In the midst of it all, my family tried to make plans for Thanksgiving-the day we give thanks for all that's good in life. Gee, thanks God... I guess.
As I grappled with the possibility of racing across town in order to attend each funeral, the idea of Thanksgiving seemed more than absurd. Two dead babies. A nation at war. 5,000 fatalities on our home turf. A faltering economy. And a group of friends without jobs. Give thanks?
When Mark is not at war for the Air National Guard, he works as a 767 captain for United Airlines. He's a model husband, a father of four, and a man willing to risk his own life for the country that makes his lifestyle possible.
A pillar of stability in the ever-changing airline industry for decades, his company is in trouble to say the least. The company survives on the life support of dwindling federal bailout money. Because fewer people are flying, Mark was downgraded to fly a 737, a much smaller plane.
Two of the four planes that were used to attack America on Sept. 11 belonged to United. The United 767 that crashed in Pennsylvania was flown by Jason Dahl, Mark's friend and colleague. The men shared a desk at United's offices in Denver. So in just two months, the human cockroaches who attacked our country had the following direct effects on Mark:
So what does one in Mark's position do? Here's what a lot of people would do:
Not Mark. He's far too great of a man to do any of that. Instead, Mark spent the days between Sept. 11 and his deployment spreading joy. He talked about how great God is for giving us life and love; he stood up before the assembly at his Catholic parish, three days before leaving for the Middle East, and told everyone how important it is to give away ten percent of everything they earn-no matter how meager their earnings-to charities, the church or individuals in need.
I asked Mark how he could stand before a crowd of people-including many who had recently been laid off from once-lucrative high tech jobs-and tell them to give away their money. The state of affairs made it the perfect time, he said.
"September 11 was a wake-up call for all Americans," Mark says. "It made people say 'I'm glad to be alive.' It made people give thanks for simply being able to come home at the end of the day and hug their spouses and children... I'm seeing a country full of people who are taking inventory of all that God has given them and saying 'thanks.' I've flown about 60 hours for United since Sept. 11, and you know what I'm seeing for the first time ever? People are being nice to flight attendants... Good can come out of these tragic times. In fact, greatness can come out of these times. It's an excellent time to start tithing, because if you still have anything, anything at all, you can afford to give."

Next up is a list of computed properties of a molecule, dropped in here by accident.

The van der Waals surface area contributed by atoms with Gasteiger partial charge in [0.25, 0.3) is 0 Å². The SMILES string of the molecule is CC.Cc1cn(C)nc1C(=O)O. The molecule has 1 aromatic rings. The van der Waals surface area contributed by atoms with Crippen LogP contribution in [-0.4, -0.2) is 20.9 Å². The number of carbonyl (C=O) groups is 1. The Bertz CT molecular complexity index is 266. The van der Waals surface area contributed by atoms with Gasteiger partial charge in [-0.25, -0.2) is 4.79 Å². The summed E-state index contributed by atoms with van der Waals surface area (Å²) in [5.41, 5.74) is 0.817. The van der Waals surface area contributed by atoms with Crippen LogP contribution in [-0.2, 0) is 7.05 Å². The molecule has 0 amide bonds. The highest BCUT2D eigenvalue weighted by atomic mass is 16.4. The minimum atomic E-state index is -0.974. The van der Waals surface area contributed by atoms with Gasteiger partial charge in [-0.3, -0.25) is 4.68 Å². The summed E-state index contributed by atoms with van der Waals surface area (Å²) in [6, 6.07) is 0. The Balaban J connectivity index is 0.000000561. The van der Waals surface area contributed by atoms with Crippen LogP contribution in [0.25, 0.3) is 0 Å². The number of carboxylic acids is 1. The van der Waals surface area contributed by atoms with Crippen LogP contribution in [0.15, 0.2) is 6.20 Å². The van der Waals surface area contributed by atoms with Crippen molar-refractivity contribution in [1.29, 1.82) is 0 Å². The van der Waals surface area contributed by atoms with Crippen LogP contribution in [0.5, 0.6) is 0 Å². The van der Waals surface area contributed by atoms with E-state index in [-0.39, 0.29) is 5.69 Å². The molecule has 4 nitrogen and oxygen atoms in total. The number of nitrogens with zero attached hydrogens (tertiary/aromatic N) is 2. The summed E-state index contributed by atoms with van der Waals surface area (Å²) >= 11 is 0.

I thought of Mark's wise words as I headed off to the funeral of Mary Louise, a newborn who was left to die near a dumpster behind the Louisville Safeway on South Boulder Road. I thought of his words while trying to imagine the pain of the child's mother, and the pain of Jon and Mara Caldera. At the same time as a rabbi, two priests and several ministers prepared to bury Mary Louise, the Calderas were memorializing their 11-month-old daughter, Parker. The baby was diagnosed with brain cancer Nov. 11 and died a few days afterward.
At the funeral of Mary Louise, and later at the burial, mothers lined up at a microphone to speak about the gift of life. Each of them offered prayers for the unknown mother who threw Mary Louise away. Each lamented the despair of a mother who could do such a thing.
Since Sept. 11, Americans have been thrown into an atmosphere of routine death and economic uncertainty. We've witnessed suffering that surpasses the plots of even the most creative fictional horror writers. Those who can still hug their loved ones have nothing to complain about. We have our lives and the lives of those who love us. Everything else is of little importance. We have reason, more than ever before, to give away our wealth and give thanks for what we have.